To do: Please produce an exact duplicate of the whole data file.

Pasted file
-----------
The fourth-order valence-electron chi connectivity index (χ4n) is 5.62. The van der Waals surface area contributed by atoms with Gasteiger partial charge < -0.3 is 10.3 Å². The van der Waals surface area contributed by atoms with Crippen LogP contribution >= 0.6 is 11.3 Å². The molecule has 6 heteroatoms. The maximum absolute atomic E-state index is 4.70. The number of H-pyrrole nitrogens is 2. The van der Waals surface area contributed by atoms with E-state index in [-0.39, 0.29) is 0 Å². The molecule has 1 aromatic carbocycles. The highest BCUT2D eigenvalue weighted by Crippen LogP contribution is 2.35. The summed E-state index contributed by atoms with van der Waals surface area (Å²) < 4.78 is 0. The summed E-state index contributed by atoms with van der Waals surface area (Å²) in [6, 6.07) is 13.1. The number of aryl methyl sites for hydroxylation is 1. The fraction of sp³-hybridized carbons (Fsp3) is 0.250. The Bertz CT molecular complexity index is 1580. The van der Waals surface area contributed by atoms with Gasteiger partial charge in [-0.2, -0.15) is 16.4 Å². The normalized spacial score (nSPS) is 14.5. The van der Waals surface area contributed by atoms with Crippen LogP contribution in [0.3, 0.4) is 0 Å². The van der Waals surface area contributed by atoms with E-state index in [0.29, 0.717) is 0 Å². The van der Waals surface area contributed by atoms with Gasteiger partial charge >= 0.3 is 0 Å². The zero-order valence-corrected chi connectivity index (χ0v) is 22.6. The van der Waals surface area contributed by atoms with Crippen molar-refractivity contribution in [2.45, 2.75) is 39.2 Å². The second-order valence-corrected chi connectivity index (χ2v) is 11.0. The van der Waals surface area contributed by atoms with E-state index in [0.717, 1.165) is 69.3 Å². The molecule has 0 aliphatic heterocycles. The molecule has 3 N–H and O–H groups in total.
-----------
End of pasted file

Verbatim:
The fourth-order valence-electron chi connectivity index (χ4n) is 5.62. The van der Waals surface area contributed by atoms with Gasteiger partial charge < -0.3 is 10.3 Å². The van der Waals surface area contributed by atoms with Crippen LogP contribution >= 0.6 is 11.3 Å². The molecule has 6 heteroatoms. The maximum absolute atomic E-state index is 4.70. The number of H-pyrrole nitrogens is 2. The van der Waals surface area contributed by atoms with E-state index in [-0.39, 0.29) is 0 Å². The molecule has 1 aromatic carbocycles. The highest BCUT2D eigenvalue weighted by Crippen LogP contribution is 2.35. The summed E-state index contributed by atoms with van der Waals surface area (Å²) < 4.78 is 0. The summed E-state index contributed by atoms with van der Waals surface area (Å²) in [6, 6.07) is 13.1. The number of aryl methyl sites for hydroxylation is 1. The fraction of sp³-hybridized carbons (Fsp3) is 0.250. The Bertz CT molecular complexity index is 1580. The van der Waals surface area contributed by atoms with Gasteiger partial charge in [-0.2, -0.15) is 16.4 Å². The normalized spacial score (nSPS) is 14.5. The van der Waals surface area contributed by atoms with Crippen LogP contribution in [0.3, 0.4) is 0 Å². The van der Waals surface area contributed by atoms with E-state index in [0.29, 0.717) is 0 Å². The van der Waals surface area contributed by atoms with Gasteiger partial charge >= 0.3 is 0 Å². The zero-order valence-corrected chi connectivity index (χ0v) is 22.6. The van der Waals surface area contributed by atoms with Crippen molar-refractivity contribution in [2.45, 2.75) is 39.2 Å². The second-order valence-corrected chi connectivity index (χ2v) is 11.0. The van der Waals surface area contributed by atoms with E-state index in [0.717, 1.165) is 69.3 Å². The molecule has 0 aliphatic heterocycles. The molecule has 3 N–H and O–H groups in total.